Archive for January 2008
January 29th, 2008
I think this sums up the Buenos Aires experience pretty well. You can see the all of the pictures from our trip to Buenos Aires on Flickr.
We got back safely to the USA yesterday. The trip went pretty smoothly – just your average 10 hour flight, 3 hour layover, and 5.5 hour cross-country flight. Now we get to adjust back to west coast time, short days, colder weather, and go back to work. Ah, it’s good to be home!
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January 26th, 2008
After only one beach day in Punta del Este, Emily and I both managed to unintentionally burn ourselves to a crisp (Tip: don´t try to apply spray on sunscreen on a windy beach). So rather than spend another day on the beach hiding from the sun, we decided to take an earlier bus/boat back to Buenos Aires.
We only ended up spending 2 nights in Punta del Este, but that was enough for us. It was nice to get out of B.A. for awhile and see somewhere new (and get another stamp in the passport), but Punta del Este isn´t our favorite place ever. It reminded us of Surfer´s Paradise in Australia a little bit in that it was packed with highrises on the beach and the town didn´t seem to have much character. There were also 3 cruise ships there the same time we were, and the prices in Uruguay (or at least in Punta) are about the same as at home which is way more expensive that Argentina.
We took the long way back – 4 hour bus to Colonia and a 1 hour fast ferry to B.A. The bus was supposed to leave at 1:45pm and after putting my bag on the bus at 1:15, I went inside to get some lunch before we left. After I had ordered some food to go, I saw the bus start to pull out and Emily run up to talk to the driver. She got them to wait for me and I ran back and hopped on. The bus left 20 minutes early….I have no idea why but I was just glad that I made it back in time.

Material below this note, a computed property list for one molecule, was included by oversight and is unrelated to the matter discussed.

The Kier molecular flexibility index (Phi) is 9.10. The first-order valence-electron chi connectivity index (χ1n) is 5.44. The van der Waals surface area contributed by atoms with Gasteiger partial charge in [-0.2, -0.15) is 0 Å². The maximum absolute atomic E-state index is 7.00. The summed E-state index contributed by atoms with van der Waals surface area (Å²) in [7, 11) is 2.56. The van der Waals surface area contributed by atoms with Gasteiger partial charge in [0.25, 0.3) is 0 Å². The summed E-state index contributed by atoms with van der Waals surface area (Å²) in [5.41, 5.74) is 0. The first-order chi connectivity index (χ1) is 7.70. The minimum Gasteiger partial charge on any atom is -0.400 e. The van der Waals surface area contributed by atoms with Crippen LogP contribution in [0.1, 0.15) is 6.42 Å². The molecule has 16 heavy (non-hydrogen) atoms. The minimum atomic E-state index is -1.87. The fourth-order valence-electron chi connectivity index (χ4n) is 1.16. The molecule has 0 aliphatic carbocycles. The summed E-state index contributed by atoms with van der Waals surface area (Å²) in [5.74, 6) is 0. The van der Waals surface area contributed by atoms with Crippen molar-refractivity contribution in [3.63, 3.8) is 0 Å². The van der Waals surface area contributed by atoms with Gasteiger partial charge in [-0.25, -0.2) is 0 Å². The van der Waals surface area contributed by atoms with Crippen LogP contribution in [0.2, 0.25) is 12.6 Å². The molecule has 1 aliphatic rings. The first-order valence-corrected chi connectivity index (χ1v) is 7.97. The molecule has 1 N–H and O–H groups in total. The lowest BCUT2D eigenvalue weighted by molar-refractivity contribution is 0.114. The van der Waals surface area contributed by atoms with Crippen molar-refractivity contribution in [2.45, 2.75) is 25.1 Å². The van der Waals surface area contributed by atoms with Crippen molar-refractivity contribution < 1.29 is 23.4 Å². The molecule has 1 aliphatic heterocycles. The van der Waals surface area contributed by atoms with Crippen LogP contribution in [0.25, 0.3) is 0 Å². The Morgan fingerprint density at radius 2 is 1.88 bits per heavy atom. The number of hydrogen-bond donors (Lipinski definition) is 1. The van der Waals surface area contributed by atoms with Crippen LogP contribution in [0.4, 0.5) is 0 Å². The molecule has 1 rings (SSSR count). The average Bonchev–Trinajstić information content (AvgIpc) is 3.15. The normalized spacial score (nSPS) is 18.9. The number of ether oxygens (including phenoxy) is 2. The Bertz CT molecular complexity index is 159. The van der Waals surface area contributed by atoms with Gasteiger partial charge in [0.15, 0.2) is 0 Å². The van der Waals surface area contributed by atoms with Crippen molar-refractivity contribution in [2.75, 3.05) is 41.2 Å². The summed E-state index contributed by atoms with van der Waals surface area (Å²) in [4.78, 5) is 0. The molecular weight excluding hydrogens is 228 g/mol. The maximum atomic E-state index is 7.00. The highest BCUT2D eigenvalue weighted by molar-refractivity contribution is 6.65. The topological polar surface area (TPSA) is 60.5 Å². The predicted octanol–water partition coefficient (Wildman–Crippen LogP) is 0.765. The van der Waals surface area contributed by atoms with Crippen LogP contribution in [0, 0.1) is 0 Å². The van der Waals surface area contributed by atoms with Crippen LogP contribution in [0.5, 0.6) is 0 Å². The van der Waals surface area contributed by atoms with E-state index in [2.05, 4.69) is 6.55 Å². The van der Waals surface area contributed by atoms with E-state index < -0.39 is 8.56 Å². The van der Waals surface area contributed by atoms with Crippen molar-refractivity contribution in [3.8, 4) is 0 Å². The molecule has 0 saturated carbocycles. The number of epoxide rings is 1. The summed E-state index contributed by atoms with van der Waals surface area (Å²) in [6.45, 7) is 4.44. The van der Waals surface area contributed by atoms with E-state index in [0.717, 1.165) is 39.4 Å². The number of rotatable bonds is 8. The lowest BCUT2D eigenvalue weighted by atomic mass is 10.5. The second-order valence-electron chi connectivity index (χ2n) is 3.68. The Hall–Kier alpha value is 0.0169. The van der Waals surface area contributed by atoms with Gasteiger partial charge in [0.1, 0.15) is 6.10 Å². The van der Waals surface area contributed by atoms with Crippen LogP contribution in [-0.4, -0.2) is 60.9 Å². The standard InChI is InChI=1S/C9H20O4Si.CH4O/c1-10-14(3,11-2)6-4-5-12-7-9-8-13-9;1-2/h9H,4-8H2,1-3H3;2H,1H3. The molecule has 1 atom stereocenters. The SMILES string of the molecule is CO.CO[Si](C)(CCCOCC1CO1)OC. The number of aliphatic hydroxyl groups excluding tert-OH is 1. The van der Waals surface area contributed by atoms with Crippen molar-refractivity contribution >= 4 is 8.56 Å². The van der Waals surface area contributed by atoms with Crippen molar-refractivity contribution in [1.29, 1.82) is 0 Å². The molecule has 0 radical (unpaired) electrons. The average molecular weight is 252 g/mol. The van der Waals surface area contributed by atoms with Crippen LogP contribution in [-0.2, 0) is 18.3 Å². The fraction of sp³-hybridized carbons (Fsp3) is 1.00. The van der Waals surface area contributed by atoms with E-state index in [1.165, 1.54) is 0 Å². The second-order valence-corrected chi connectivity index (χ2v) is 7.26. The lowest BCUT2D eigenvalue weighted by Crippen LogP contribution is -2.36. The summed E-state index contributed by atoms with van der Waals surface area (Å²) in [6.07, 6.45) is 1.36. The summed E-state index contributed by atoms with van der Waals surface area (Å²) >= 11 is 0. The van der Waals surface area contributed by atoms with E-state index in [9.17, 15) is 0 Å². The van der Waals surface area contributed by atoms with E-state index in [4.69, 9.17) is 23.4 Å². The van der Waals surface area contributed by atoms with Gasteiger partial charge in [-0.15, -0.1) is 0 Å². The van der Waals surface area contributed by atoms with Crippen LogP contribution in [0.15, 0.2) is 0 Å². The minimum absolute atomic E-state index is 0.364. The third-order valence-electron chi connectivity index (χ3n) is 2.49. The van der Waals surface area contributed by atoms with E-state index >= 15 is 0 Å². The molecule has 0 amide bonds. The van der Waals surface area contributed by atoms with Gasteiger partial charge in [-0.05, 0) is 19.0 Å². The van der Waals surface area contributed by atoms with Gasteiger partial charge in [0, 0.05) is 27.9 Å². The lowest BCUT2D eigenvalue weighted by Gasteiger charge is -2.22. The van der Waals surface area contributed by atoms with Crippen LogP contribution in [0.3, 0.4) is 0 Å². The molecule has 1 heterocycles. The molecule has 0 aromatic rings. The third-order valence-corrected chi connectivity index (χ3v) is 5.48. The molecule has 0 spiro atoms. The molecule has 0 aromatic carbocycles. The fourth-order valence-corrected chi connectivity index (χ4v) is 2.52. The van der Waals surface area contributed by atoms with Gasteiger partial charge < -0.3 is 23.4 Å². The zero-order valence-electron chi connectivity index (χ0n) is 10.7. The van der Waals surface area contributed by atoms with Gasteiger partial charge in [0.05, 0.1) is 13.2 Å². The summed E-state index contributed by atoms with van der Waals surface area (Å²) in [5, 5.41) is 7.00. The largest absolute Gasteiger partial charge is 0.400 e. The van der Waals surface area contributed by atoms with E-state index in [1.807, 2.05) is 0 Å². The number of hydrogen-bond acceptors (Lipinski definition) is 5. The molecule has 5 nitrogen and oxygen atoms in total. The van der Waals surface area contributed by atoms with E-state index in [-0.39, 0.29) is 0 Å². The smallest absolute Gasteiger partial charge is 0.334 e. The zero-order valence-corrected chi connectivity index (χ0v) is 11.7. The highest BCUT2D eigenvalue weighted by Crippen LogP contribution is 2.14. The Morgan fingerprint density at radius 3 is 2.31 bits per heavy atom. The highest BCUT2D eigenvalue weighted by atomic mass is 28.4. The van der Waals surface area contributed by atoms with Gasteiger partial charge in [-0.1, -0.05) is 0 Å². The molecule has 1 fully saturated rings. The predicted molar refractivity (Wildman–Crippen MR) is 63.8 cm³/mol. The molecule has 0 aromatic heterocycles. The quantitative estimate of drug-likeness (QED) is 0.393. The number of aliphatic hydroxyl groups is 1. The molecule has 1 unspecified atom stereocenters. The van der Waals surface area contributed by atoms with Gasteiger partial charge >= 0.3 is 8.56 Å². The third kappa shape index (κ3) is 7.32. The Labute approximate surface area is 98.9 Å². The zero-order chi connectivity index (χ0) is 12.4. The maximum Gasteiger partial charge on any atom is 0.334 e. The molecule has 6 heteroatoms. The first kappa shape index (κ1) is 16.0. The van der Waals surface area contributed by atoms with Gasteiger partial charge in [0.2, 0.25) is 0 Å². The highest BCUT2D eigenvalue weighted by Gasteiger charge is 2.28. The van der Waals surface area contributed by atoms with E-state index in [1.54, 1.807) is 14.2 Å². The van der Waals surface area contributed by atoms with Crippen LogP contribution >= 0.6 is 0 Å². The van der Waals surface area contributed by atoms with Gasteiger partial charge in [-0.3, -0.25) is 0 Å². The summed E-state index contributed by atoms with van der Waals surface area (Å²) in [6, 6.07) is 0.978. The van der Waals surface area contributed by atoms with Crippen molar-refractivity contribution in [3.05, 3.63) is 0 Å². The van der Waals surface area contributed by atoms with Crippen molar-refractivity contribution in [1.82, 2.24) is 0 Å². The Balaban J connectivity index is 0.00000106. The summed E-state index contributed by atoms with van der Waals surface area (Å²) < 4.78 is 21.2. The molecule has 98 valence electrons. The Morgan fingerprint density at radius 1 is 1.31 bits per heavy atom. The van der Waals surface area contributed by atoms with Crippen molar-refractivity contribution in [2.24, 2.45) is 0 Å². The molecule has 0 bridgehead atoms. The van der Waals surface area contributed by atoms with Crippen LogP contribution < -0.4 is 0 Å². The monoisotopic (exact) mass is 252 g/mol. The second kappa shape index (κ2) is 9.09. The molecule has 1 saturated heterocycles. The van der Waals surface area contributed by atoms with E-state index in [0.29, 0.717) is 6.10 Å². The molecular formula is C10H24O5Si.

The rest of the trip went smoothly and it ended up being a great travel day. The drive through the Uruguayan countryside was very nice and relaxing, and was somewhat reminiscent of our long bus rides on our big RTW trip.
We are just going to hang out here for a couple more days, eat a lot of steaks, and try to see a couple different parts of the city before we leave on Sunday night. I´ll be posting pictures as soon as we get back to the US.
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January 22nd, 2008
Things have been going well here in Buenos Aires. Emily and I have been keeping up with our training for the SF half-marathon by doing a 5, 10, and a 4 mile run since we´ve been here. We found a great park that we can run to that has a one mile loop that is packed with other people running, biking, and roller blading. On Sunday, Emily and I went over to San Telmo and walked around the Sunday market there. The San Telmo area has lots of cobblestone streets and a very distinct look and feel.
Unfortunately, Emily got sick the other day (our guess is the ice in her drinks…) and spent most of yesterday recooperating in bed in the hostel. No need to worry, though, she is already completely recovered and back to normal.
Tomorrow we are off to Punta del Este, Uruguay. We have to wake up at 7am to catch our boat to Montevideo (3 hour boat ride and then 2 hour bus from there). Wish us luck as we haven´t been able to get up before 11 all week!
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January 20th, 2008
- For some reason we were under the impression that Buenos Aires was in the same time zone as the East coast of the US, but it it actually 3 hours earlier here.
- It is summer here and the weather is great! It has been sunny everyday with temperatures in the high 80s. Luckily there is usually a nice breeze and there isn´t much humidity either. We have been enjoyed being able to eat outside (or in open air restaurants) for most of our meals. Another great thing about it being summer is the long days – the sun doesn´t set until after 9pm.